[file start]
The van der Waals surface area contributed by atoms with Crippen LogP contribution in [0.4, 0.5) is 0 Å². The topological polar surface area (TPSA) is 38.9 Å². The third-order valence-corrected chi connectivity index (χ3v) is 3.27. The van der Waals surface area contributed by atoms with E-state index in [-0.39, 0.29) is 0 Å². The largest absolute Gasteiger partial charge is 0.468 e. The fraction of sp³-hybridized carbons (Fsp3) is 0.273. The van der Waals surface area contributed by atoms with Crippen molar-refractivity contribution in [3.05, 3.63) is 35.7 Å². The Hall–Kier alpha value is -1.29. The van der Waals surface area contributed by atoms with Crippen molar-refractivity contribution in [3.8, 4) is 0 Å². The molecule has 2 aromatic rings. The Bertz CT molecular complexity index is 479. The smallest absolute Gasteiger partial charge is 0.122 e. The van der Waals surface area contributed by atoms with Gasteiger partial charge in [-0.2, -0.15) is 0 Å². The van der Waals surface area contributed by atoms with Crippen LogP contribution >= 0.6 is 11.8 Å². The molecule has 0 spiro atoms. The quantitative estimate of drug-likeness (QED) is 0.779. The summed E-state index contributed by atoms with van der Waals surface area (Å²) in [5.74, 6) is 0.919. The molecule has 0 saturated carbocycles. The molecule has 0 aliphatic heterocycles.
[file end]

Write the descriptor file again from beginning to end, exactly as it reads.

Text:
The van der Waals surface area contributed by atoms with Crippen LogP contribution in [0.4, 0.5) is 0 Å². The topological polar surface area (TPSA) is 38.9 Å². The third-order valence-corrected chi connectivity index (χ3v) is 3.27. The van der Waals surface area contributed by atoms with E-state index in [-0.39, 0.29) is 0 Å². The largest absolute Gasteiger partial charge is 0.468 e. The fraction of sp³-hybridized carbons (Fsp3) is 0.273. The van der Waals surface area contributed by atoms with Crippen molar-refractivity contribution in [3.05, 3.63) is 35.7 Å². The Hall–Kier alpha value is -1.29. The van der Waals surface area contributed by atoms with Crippen molar-refractivity contribution in [3.8, 4) is 0 Å². The molecule has 2 aromatic rings. The Bertz CT molecular complexity index is 479. The smallest absolute Gasteiger partial charge is 0.122 e. The van der Waals surface area contributed by atoms with Gasteiger partial charge in [-0.2, -0.15) is 0 Å². The van der Waals surface area contributed by atoms with Crippen LogP contribution >= 0.6 is 11.8 Å². The molecule has 0 spiro atoms. The quantitative estimate of drug-likeness (QED) is 0.779. The summed E-state index contributed by atoms with van der Waals surface area (Å²) in [5.74, 6) is 0.919. The molecule has 0 saturated carbocycles. The molecule has 0 aliphatic heterocycles.